Threat Database Malware FiXS Malware

FiXS Malware

Cybercriminals have been targeting ATMs in Mexico with a new strain of malware known as FiXS, which allows attackers to dispense cash from the targeted machines. This malware has been used in a series of attacks that began in February 2023.

According to a report by security experts, the tactics used in these attacks are similar to those used in previous attacks by Ploutus, another type of ATM malware that has been targeting Latin American banks since 2013. An updated version of Ploutus, which specifically targets ATMs produced by Brazilian vendor Itautec, has been prevalent across Latin America since 2021.

The FiXS malware is just out and is currently affecting Mexican banks. Once installed on the ATMs, it takes advantage of a suite of protocols and APIs known as CEN XFS, which allows cybercriminals to program the ATMs to dispense cash, either via an external keyboard or by SMS messaging. This process is known as jackpotting. It is noteworthy that this type of attack can cause significant financial losses for both the banks and their customers, as well as raise concerns about the security of ATM networks.

The Attack Chain of the FiXS Malware

One of the main features of the FiXS malware is that it enables the threat actor to dispense cash from the ATM 30 minutes after the machine has been rebooted. However, criminals must have access to the ATM via an external keyboard.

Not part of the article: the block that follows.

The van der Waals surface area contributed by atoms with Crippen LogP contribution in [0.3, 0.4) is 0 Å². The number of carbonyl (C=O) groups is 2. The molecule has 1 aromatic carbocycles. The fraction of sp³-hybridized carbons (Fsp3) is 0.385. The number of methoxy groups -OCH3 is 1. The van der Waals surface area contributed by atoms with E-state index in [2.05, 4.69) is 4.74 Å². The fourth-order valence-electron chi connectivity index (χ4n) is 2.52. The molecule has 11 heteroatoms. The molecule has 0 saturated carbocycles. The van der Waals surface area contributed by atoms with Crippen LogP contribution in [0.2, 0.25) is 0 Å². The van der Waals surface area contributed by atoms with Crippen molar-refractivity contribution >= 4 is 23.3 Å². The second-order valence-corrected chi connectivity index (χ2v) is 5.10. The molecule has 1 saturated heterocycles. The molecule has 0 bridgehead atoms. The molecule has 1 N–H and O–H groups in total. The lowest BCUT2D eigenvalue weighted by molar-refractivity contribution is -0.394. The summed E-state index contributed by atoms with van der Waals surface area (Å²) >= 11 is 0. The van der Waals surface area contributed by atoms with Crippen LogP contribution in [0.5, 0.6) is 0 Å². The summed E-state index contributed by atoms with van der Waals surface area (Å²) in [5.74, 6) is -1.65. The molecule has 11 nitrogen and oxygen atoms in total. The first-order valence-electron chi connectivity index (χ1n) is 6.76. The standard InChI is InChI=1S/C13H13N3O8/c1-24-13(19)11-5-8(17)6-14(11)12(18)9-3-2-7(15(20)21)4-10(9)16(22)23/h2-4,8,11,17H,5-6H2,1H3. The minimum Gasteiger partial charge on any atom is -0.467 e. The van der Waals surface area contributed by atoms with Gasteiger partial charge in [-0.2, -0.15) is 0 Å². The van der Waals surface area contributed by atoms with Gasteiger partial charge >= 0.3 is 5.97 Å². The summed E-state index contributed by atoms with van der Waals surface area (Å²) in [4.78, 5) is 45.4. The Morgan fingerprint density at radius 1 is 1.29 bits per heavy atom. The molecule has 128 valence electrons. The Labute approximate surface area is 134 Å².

The malware contains metadata in Russian or Cyrillic script, and the attack chain begins with a malware dropper called 'conhost.exe.' This dropper identifies the system's temporary directory and stores the FiXS ATM malware payload there. The embedded malware is then decoded with XOR instruction, with the key being changed in every loop via the decode_XOR_key() function. Finally, the FiXS ATM malware is launched via the 'ShellExecute' Windows API.

The malware uses the CEN XFS APIs to interact with the ATM, which makes it compatible with most Windows-based ATMs with minimal adjustments. Cybercriminals can use an external keyboard to interact with the malware, and the hooking mechanisms intercept the keystrokes. Within a 30-minute window after the ATM reboots, criminals can take advantage of the system's vulnerability and use the external keyboard to 'spit out money' from the ATM.

Researchers are unsure about the initial vector for infection. However, since FiXS uses an external keyboard similar to Ploutus, it also is believed to follow a similar methodology. When it comes to Ploutus, a person with physical access to the teller machine connects an external keyboard to the ATM to initiate the attack.

Jackpotting is Still Popular among Cybercriminal Groups

As ATMs remain a crucial component of the financial system for cash-based economies, malware attacks targeting these devices are still prevalent. Therefore, it is crucial for financial institutions and banks to anticipate potential device compromises and concentrate on optimizing and improving their responses to these types of threats. These attacks have had a significant impact on various regions, including Latin America, Europe, Asia and the United States.

The risks associated with these attacks are particularly high for older ATM models, as they are challenging to repair or replace and rarely use security software to prevent further degradation of their already poor performance.

The European Association for Secure Transactions has reported a total of 202 successful jackpotting attacks (ATM Malware & Logical Attacks) targeting financial institutions in the EU in 2020, resulting in losses of $1.4 million, or around $7,000 per attack, according to a 2022 report by the Federal Reserve Bank of Atlanta.

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